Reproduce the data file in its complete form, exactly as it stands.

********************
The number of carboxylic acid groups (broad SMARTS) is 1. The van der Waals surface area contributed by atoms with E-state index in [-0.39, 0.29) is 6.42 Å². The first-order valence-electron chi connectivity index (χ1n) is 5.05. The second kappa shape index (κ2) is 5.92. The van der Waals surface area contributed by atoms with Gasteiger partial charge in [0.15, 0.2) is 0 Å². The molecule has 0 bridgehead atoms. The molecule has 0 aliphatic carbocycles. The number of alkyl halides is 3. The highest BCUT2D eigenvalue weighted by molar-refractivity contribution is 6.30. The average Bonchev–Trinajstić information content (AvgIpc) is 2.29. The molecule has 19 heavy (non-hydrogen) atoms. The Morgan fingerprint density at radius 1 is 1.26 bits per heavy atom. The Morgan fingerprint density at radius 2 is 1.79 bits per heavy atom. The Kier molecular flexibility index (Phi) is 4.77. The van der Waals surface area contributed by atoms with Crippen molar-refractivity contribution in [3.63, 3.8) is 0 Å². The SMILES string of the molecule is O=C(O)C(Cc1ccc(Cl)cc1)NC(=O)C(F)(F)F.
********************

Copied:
The number of carboxylic acid groups (broad SMARTS) is 1. The van der Waals surface area contributed by atoms with E-state index in [-0.39, 0.29) is 6.42 Å². The first-order valence-electron chi connectivity index (χ1n) is 5.05. The second kappa shape index (κ2) is 5.92. The van der Waals surface area contributed by atoms with Gasteiger partial charge in [0.15, 0.2) is 0 Å². The molecule has 0 bridgehead atoms. The molecule has 0 aliphatic carbocycles. The number of alkyl halides is 3. The highest BCUT2D eigenvalue weighted by molar-refractivity contribution is 6.30. The average Bonchev–Trinajstić information content (AvgIpc) is 2.29. The molecule has 19 heavy (non-hydrogen) atoms. The Morgan fingerprint density at radius 1 is 1.26 bits per heavy atom. The Morgan fingerprint density at radius 2 is 1.79 bits per heavy atom. The Kier molecular flexibility index (Phi) is 4.77. The van der Waals surface area contributed by atoms with Crippen molar-refractivity contribution in [3.63, 3.8) is 0 Å². The SMILES string of the molecule is O=C(O)C(Cc1ccc(Cl)cc1)NC(=O)C(F)(F)F.